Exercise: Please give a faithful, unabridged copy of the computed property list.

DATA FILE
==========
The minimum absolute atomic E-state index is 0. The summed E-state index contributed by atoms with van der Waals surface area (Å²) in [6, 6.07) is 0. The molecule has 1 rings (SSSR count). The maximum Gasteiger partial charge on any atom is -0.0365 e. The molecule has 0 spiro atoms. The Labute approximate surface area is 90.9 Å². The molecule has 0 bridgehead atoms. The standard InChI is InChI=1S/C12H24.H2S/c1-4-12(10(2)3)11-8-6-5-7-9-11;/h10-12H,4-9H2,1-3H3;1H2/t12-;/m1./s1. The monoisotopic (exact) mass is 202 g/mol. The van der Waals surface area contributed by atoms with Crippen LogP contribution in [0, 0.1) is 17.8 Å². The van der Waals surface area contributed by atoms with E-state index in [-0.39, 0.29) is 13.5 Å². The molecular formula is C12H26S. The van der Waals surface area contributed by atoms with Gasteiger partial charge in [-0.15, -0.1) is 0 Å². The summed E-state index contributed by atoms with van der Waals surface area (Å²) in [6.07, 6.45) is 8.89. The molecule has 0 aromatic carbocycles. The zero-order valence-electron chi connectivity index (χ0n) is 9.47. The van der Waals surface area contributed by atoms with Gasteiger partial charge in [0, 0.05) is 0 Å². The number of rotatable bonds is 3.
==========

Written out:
The minimum absolute atomic E-state index is 0. The summed E-state index contributed by atoms with van der Waals surface area (Å²) in [6, 6.07) is 0. The molecule has 1 rings (SSSR count). The maximum Gasteiger partial charge on any atom is -0.0365 e. The molecule has 0 spiro atoms. The Labute approximate surface area is 90.9 Å². The molecule has 0 bridgehead atoms. The standard InChI is InChI=1S/C12H24.H2S/c1-4-12(10(2)3)11-8-6-5-7-9-11;/h10-12H,4-9H2,1-3H3;1H2/t12-;/m1./s1. The monoisotopic (exact) mass is 202 g/mol. The van der Waals surface area contributed by atoms with Crippen LogP contribution in [0, 0.1) is 17.8 Å². The van der Waals surface area contributed by atoms with E-state index in [-0.39, 0.29) is 13.5 Å². The molecular formula is C12H26S. The van der Waals surface area contributed by atoms with Gasteiger partial charge in [-0.15, -0.1) is 0 Å². The summed E-state index contributed by atoms with van der Waals surface area (Å²) in [6.07, 6.45) is 8.89. The molecule has 0 aromatic carbocycles. The zero-order valence-electron chi connectivity index (χ0n) is 9.47. The van der Waals surface area contributed by atoms with Gasteiger partial charge in [0, 0.05) is 0 Å². The number of rotatable bonds is 3.